Articles - Global Spotlight –September 2011


Pushing on a piece of string.

 By Andrew Milligan, Head of Global Strategy, Standard Life Investments

 The headlines in the past week have been dominated by the latest efforts by the US Federal Reserve to kick start the American economy. A separate series of reports demonstrate why this particular policy will not work. Indeed, we fear that the central bank is following the wrong path, in effect pushing on a piece of string.

 The latest version of QE is called Operation Twist. Under this exercise, over the coming nine months the Fed is selling up to $400bn of shorter-dated bonds (3 month to 3 year debt) and buying an equivalent amount of longer dated debt, across the 6-30 year parts of the curve; the 30 year is so important for the US mortgage rate. The initial announcement had quite an impact: US 30 year yields fell below 3%, back towards the all time lows of 2.7% seen three years ago.

 If Operation Twist is to have a positive effect on the US economy, the main channel should be through cheaper money, especially lower mortgage rates. There should be a boost to consumer spending as mortgage refinance and housing activity picks up.

 The problem is that a series of reports also announced this week show a US housing market that is, at best, stagnant. Existing home sales have been erratically moving sideways since mid 2008, and new housing starts since mid 2009. The inventory of unsold homes is improving slowly but remains double the levels seen before the housing crisis began, in turn causing house prices to fall about 5% a year.

 The danger with the Fed's latest form of QE is that the US is falling into a classic trap - indeed one which it made back in the early 1930s, during the Great Depression. The Fed is overly concerned with the cost of money, the bond yield or interest rate, and not sufficiently concerned with the quantity of money, whether measured in terms of money supply and credit growth or financial conditions. Although tensions in money markets are not as pronounced in the USA as they are in Europe, there are worries about the pace of monetary expansion.

 We fear that Operation Twist will be a failure. Even though US mortgage rates have fallen sharply in recent months - currently at 4.1% they are at record lows - the impact on the US housing market or indeed the wider economy has been limited. Mortgage refinancing remains little different to the levels seen a year ago. Indeed, the classic relationship between US home sales and mortgage rates appears to have broken down since 2008. The reason is that there are too many structural impediments to the housing market which Congress has not tackled: too many home owners in negative equity, too many mortgages where the ownership remains questionable, too little support from the government agencies Fannie Mae and Freddie Mac to help a wholesale refinancing programme.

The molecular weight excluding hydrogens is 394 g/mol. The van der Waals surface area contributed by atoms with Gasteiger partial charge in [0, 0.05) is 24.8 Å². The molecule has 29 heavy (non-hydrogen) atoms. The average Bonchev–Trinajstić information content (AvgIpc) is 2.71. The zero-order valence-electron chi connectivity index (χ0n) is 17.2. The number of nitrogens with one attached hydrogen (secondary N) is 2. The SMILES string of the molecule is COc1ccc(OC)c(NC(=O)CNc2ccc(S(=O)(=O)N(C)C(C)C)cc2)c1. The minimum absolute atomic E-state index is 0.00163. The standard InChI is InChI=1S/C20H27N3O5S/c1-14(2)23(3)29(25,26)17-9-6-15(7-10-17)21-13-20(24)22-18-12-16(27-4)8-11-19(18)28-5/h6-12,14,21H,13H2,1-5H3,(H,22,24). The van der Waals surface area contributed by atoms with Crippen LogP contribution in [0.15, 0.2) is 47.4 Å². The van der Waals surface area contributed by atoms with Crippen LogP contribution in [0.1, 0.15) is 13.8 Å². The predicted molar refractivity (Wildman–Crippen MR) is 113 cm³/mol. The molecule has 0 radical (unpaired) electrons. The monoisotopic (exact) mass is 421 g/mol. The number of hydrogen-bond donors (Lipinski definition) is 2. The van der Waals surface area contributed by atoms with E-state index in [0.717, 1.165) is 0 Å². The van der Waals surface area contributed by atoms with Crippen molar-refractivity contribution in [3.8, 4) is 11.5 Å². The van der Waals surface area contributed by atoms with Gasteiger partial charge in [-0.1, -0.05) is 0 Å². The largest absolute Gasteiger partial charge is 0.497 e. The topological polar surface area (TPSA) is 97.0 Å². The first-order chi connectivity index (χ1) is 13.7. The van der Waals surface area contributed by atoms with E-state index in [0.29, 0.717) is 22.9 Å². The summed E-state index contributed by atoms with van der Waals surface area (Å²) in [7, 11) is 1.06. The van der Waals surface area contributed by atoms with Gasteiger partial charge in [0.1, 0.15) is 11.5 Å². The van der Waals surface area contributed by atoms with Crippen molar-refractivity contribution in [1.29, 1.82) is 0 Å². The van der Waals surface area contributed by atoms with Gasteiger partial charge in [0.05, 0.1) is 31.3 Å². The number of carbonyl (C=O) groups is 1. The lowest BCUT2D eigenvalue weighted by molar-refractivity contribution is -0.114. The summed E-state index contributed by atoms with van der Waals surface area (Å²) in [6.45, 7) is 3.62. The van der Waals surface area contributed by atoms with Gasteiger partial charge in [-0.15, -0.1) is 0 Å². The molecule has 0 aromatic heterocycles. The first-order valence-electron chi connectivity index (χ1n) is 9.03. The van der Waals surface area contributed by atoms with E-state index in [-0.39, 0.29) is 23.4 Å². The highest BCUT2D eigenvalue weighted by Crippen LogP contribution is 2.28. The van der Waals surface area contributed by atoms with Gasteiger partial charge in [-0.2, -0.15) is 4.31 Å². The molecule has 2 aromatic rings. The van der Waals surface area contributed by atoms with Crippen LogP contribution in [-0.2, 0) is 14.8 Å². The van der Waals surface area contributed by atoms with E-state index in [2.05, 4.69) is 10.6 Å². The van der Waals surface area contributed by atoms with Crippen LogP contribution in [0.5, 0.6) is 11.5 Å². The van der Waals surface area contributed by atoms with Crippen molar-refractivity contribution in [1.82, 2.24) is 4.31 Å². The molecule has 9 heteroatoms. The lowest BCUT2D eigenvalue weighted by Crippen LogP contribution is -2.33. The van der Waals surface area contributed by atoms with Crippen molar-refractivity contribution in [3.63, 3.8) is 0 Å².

It would be a mistake to conclude that policy failure means the US will inexorably enter recession - conversely, there could be positive surprises in coming months. ‘Watch what they do, not what they say' is an important maxim in turbulent times. For example, a recent survey of almost 1000 Chief Financial Officers from major companies around the world reported, not surprisingly, that a majority of them were less optimistic about the world economy than they were three months ago. Around 60% of US CFOs were a little or moderately concerned about the US entering recession over the next year. However a key feature of the survey was that spending intentions were holding up remarkably well - indicators of future corporate spending into 2012 remained strong, mainly on new capital spending, to a lesser extent new hiring and debt repayment. Similarly, surveys of consumer confidence showed sentiment back at levels last seen in 2009. However, the latest weekly retail sales figures indicated spending growing about 4-5% up from a year ago, as it has since the late spring. The recent fall in oil prices and hence gasoline costs should further support consumption in coming weeks.

 To sum up, while Operation Twist will not make a great deal of difference to the US economy, it will not do any harm - lower borrowing costs are helpful at the margin for indebted households and companies. Elsewhere, there are a few positive economic straws in the wind that the market should pay attention to. There is even a risk that Twist - together with any other measures announced by the G20 - might get credited with sustaining the US economy through difficult times.

 
  

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